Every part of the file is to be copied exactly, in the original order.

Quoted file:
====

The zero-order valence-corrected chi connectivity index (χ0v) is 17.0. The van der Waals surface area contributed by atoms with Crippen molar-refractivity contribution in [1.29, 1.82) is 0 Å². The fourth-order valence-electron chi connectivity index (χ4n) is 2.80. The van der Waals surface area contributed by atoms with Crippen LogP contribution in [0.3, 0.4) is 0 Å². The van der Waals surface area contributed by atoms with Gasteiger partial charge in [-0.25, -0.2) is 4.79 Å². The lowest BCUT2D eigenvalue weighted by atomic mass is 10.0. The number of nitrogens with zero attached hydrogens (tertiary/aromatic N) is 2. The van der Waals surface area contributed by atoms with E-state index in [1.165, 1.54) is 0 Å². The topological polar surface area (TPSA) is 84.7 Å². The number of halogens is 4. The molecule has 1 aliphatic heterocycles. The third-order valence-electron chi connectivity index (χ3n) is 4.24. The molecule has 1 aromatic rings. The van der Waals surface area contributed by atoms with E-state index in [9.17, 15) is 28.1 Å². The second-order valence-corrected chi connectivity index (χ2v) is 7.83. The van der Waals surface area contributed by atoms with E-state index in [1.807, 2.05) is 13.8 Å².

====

The zero-order valence-corrected chi connectivity index (χ0v) is 17.0. The van der Waals surface area contributed by atoms with Crippen molar-refractivity contribution in [1.29, 1.82) is 0 Å². The fourth-order valence-electron chi connectivity index (χ4n) is 2.80. The van der Waals surface area contributed by atoms with Crippen LogP contribution in [0.3, 0.4) is 0 Å². The van der Waals surface area contributed by atoms with Gasteiger partial charge in [-0.25, -0.2) is 4.79 Å². The lowest BCUT2D eigenvalue weighted by atomic mass is 10.0. The number of nitrogens with zero attached hydrogens (tertiary/aromatic N) is 2. The van der Waals surface area contributed by atoms with E-state index in [1.165, 1.54) is 0 Å². The topological polar surface area (TPSA) is 84.7 Å². The number of halogens is 4. The molecule has 1 aliphatic heterocycles. The third-order valence-electron chi connectivity index (χ3n) is 4.24. The molecule has 1 aromatic rings. The van der Waals surface area contributed by atoms with E-state index in [9.17, 15) is 28.1 Å². The second-order valence-corrected chi connectivity index (χ2v) is 7.83. The van der Waals surface area contributed by atoms with E-state index in [1.807, 2.05) is 13.8 Å².